As millions continue to mourn the loss of 21 people killed at an elementary school shooting in Uvalde, Texas, thousands gathered on Friday outside the National Rifle Association (NRA)’s annual meeting in Houston.
Protesting the NRA’s extensive lobbying against gun-control measures, as well as endless political inaction by politicians, people from all over Texas converged on the George R. Brown Convention Center to demand change in the wake of yet another mass shooting.
Social media platforms were flooded with powerful images and videos of the gatherings. Despite the soaring heat, the growing energy was evident as protestors of all ages and backgrounds displayed posters and signs calling for change. Many called out Texas politicians by name, including Republican Governor Greg Abbott and Senator Ted Cruz.
Photos from a friend who’s at the protest in Houston in front of the NRA convention where the NRA doesn’t allow guns during part of the convention
— Μ (Μέλι) (@malikacoexist54) May 27, 2022
Others called for assault-rifle bans and questioned when public figures “will love their kids more than they love their guns?” Activists decried the violence that has become all too commonplace in America, declaring that “arms are for hugs.” One protestor’s sign put it bluntly: “Eat Shit, Ted Cruz.”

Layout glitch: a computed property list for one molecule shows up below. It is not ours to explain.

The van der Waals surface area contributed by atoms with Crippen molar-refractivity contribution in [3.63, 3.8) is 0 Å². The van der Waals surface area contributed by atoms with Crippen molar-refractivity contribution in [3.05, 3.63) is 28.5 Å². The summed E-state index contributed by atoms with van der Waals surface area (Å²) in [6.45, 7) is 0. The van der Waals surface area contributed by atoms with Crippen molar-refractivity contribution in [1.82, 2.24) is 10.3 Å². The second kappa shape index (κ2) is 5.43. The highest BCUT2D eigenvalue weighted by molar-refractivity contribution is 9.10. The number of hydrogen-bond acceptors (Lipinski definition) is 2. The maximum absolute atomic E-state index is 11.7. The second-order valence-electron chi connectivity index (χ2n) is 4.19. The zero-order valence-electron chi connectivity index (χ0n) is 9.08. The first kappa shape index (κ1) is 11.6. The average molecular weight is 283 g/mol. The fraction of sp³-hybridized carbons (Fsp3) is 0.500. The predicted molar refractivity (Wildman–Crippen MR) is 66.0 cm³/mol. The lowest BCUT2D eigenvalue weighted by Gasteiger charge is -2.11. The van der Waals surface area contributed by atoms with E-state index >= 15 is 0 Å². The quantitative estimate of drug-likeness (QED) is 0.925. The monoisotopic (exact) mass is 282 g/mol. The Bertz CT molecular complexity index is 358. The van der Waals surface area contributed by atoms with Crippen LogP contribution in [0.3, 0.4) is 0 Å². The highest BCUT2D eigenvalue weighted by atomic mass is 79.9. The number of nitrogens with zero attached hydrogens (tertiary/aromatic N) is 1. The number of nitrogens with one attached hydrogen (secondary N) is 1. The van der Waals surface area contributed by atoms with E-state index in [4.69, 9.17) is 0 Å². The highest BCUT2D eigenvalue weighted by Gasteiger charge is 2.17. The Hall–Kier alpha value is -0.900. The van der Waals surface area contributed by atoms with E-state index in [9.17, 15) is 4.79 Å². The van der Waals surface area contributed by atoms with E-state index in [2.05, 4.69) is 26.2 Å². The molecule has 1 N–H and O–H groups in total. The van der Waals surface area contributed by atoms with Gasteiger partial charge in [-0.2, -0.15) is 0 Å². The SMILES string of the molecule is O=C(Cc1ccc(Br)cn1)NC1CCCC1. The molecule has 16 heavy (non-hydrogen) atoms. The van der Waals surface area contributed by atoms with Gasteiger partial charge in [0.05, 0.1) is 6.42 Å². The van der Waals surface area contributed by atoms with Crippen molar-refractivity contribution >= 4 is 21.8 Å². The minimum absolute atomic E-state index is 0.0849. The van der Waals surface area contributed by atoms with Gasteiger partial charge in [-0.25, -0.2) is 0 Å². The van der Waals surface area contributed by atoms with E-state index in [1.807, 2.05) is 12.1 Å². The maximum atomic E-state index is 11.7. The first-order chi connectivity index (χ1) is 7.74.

In another heart-wrenching plea, children stood in silence with the images of the victims hanging from their necks.
Across the street from the NRA convention: “Am I next?” pic.twitter.com/bEl9vLY6gG
— Mike Hixenbaugh (@Mike_Hixenbaugh) May 27, 2022
Gun control activist David Hogg, founder of March for Our Lives and himself a survivor of another school shooting (in Parkland, Florida, 2018), shared a video of the Friday protests, adding that “this time is gonna be different.”
Yeah this time is gonna be different. This is in front of the NRA convention in Houston. pic.twitter.com/3BLhKK1St9
— David Hogg ???? (@davidhogg111) May 27, 2022
Perhaps this time will be different in that common-sense gun legislation might eventually make it out of state houses and Congress—and effectuate the type of change that would prevent another Uvalde massacre.
Policy solutions, such as universal background checks, increased waiting periods for firearm purchases, and red flag laws, remain broadly popular with American voters. However, progress on these issues stalls time and again, eventually succumbing to the influence of the powerful gun lobby.